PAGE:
and computing from it the difference between each subject's position for interest in the elementary-school period (column 1) and its position for ability in the same period (column 2), we have:
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These facts are repeated in the first column of Table 4. Similar facts for this same individual, for the differences between the order for interest and the order for ability in the high-school period and in the college period are given in the second and third columns of Table 4.
Differences Between El. Interest and El.
H. S. Interest and
H. S. Ability
C. Interest and C.
If at any period an individual has greatest ability in the subject which is most interesting to him, next greatest ability in the next most interesting subject, and so on, the sum of the seven differences for that period will be zero. If the order of ability was as unlike as possible to the order of interest this sum would be 24, and if the relation between interest and ability was that of mere chance this sum would be 16. Any quantity below 16 as the sum of a column in Table 4 then means some positive relation or resemblance between the individual's degrees of interest and his degrees of ability.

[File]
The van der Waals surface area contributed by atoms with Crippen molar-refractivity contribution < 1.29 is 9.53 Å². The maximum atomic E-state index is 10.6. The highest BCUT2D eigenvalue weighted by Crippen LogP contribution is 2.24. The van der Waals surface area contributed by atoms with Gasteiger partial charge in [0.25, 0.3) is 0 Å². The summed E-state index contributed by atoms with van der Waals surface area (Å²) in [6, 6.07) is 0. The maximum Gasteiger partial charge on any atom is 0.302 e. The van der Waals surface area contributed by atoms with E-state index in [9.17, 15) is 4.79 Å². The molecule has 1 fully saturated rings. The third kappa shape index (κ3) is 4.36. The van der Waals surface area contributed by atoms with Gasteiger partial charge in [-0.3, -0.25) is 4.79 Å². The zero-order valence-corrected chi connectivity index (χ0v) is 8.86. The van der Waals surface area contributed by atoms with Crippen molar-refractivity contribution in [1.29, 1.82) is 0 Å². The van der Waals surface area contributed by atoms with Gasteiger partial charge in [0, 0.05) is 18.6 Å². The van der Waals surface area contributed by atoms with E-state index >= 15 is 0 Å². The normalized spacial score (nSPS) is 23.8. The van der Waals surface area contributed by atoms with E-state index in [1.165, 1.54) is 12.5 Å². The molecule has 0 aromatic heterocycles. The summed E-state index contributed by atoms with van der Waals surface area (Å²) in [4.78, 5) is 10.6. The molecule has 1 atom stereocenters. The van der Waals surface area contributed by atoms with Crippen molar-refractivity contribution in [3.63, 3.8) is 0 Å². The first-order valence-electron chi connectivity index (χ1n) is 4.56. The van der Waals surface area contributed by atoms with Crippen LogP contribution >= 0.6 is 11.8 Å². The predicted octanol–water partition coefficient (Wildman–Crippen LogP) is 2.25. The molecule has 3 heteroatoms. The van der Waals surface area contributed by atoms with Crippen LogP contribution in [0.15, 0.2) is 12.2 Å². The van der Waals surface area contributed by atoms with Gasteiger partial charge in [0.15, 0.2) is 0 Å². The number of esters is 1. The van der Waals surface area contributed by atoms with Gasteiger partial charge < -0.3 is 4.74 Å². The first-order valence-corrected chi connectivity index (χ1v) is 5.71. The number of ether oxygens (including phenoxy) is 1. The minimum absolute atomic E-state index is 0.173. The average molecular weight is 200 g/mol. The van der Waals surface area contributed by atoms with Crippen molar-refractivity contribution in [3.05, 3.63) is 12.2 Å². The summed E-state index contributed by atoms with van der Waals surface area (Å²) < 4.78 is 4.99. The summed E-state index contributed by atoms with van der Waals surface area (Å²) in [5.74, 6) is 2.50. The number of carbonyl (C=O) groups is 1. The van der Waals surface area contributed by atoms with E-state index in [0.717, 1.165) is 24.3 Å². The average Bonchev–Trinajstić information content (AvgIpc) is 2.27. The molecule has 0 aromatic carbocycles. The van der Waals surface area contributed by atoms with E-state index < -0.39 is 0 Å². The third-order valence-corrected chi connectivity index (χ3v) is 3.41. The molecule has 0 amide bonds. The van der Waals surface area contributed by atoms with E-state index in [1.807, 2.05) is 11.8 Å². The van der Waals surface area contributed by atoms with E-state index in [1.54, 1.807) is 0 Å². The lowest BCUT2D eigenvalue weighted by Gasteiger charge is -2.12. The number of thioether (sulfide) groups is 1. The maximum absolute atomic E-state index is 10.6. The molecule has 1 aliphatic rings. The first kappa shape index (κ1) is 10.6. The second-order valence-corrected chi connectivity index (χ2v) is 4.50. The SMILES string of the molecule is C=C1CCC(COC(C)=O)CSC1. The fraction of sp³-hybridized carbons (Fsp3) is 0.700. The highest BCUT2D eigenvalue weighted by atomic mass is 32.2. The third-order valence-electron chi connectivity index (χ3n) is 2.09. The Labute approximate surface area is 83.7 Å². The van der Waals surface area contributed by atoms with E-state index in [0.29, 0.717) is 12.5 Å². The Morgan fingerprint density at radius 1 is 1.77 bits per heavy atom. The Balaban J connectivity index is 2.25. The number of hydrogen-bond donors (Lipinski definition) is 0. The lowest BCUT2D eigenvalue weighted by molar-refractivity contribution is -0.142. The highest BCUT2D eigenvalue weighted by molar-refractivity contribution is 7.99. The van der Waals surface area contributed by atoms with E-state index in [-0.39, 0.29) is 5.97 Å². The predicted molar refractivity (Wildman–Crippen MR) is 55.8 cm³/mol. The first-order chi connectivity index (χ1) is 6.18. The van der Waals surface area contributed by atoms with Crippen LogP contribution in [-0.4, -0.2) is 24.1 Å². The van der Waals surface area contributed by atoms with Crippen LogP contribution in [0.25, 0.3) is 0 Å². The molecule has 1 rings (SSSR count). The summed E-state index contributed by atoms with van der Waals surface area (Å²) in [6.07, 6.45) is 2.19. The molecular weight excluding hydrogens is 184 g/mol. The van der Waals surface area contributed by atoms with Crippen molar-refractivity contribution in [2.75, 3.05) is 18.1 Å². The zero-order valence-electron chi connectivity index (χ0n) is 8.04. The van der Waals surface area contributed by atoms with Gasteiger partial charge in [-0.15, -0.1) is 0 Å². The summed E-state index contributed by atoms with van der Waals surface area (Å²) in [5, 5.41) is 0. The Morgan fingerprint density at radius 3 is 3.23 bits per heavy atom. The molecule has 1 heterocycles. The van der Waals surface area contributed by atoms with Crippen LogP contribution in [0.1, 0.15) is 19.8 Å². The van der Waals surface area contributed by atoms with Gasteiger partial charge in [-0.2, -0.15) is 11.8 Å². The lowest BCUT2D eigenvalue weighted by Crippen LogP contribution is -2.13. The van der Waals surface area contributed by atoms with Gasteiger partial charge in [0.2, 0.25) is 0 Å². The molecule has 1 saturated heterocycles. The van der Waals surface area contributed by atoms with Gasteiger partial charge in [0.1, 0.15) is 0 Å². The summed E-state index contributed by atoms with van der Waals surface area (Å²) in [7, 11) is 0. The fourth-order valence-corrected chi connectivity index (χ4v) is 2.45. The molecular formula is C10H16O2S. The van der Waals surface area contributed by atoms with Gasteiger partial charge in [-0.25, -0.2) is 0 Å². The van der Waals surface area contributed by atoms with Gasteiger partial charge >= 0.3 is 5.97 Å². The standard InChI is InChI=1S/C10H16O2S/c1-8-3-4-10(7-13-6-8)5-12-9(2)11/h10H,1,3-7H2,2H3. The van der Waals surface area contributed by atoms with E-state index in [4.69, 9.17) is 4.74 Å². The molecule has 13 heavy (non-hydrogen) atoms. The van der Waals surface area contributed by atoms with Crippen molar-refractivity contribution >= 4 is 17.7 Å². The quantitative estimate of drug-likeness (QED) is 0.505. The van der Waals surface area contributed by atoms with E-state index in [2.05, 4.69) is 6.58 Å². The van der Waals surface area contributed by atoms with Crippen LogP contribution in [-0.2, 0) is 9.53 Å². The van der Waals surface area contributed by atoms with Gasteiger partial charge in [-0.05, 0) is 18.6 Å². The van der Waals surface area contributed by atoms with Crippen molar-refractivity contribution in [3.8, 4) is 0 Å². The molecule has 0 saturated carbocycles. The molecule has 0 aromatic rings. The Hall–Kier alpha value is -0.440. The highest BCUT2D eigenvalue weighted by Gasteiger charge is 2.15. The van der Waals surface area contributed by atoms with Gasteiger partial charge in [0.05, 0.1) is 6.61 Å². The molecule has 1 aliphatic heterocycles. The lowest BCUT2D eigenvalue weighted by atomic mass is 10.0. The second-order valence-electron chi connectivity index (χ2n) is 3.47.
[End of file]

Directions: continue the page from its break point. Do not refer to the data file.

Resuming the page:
For the hundred individuals studied this figure is on the average approximately 5, being practically the same for the elementary-school period, for the high-school period and for the college period. This average result may be expressed as a coefficient of correlation of .88. Nearly three fourths of the individuals show records between 2 and 8, inclusive—that is, correlations of from .70 to .98.
If, in the case of any individual, we add together the three ranks for each subject in interest at the three periods and do likewise for its ability-ranks, we have measures of the general order of the seven subjects